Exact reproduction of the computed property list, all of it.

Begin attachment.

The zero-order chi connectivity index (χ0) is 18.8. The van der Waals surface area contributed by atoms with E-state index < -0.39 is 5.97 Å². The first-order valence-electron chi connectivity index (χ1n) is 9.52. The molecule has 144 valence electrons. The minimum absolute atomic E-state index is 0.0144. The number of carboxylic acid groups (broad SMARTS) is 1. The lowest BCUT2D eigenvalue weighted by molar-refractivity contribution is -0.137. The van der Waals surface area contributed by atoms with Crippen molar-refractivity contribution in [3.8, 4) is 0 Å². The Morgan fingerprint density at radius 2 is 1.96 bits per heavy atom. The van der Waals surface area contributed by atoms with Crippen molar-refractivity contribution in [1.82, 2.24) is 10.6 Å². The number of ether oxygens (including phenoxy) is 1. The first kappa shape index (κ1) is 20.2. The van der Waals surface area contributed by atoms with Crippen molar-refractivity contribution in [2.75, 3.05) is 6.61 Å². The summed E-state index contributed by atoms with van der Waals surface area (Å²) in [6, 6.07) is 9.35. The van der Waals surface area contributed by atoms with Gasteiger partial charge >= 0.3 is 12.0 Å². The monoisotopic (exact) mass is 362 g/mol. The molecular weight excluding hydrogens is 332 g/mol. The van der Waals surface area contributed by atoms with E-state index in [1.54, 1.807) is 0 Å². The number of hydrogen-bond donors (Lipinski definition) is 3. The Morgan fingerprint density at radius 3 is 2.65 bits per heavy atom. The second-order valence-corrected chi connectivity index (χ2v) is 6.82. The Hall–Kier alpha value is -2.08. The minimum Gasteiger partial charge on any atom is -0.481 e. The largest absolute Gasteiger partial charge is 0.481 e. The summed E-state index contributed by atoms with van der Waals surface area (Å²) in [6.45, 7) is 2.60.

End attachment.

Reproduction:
The zero-order chi connectivity index (χ0) is 18.8. The van der Waals surface area contributed by atoms with E-state index < -0.39 is 5.97 Å². The first-order valence-electron chi connectivity index (χ1n) is 9.52. The molecule has 144 valence electrons. The minimum absolute atomic E-state index is 0.0144. The number of carboxylic acid groups (broad SMARTS) is 1. The lowest BCUT2D eigenvalue weighted by molar-refractivity contribution is -0.137. The van der Waals surface area contributed by atoms with Crippen molar-refractivity contribution in [3.8, 4) is 0 Å². The Morgan fingerprint density at radius 2 is 1.96 bits per heavy atom. The van der Waals surface area contributed by atoms with Crippen molar-refractivity contribution in [1.82, 2.24) is 10.6 Å². The number of ether oxygens (including phenoxy) is 1. The first kappa shape index (κ1) is 20.2. The van der Waals surface area contributed by atoms with Crippen molar-refractivity contribution in [2.75, 3.05) is 6.61 Å². The summed E-state index contributed by atoms with van der Waals surface area (Å²) in [6, 6.07) is 9.35. The van der Waals surface area contributed by atoms with Gasteiger partial charge >= 0.3 is 12.0 Å². The monoisotopic (exact) mass is 362 g/mol. The molecular weight excluding hydrogens is 332 g/mol. The van der Waals surface area contributed by atoms with E-state index in [1.54, 1.807) is 0 Å². The number of hydrogen-bond donors (Lipinski definition) is 3. The Morgan fingerprint density at radius 3 is 2.65 bits per heavy atom. The second-order valence-corrected chi connectivity index (χ2v) is 6.82. The Hall–Kier alpha value is -2.08. The minimum Gasteiger partial charge on any atom is -0.481 e. The largest absolute Gasteiger partial charge is 0.481 e. The summed E-state index contributed by atoms with van der Waals surface area (Å²) in [6.45, 7) is 2.60.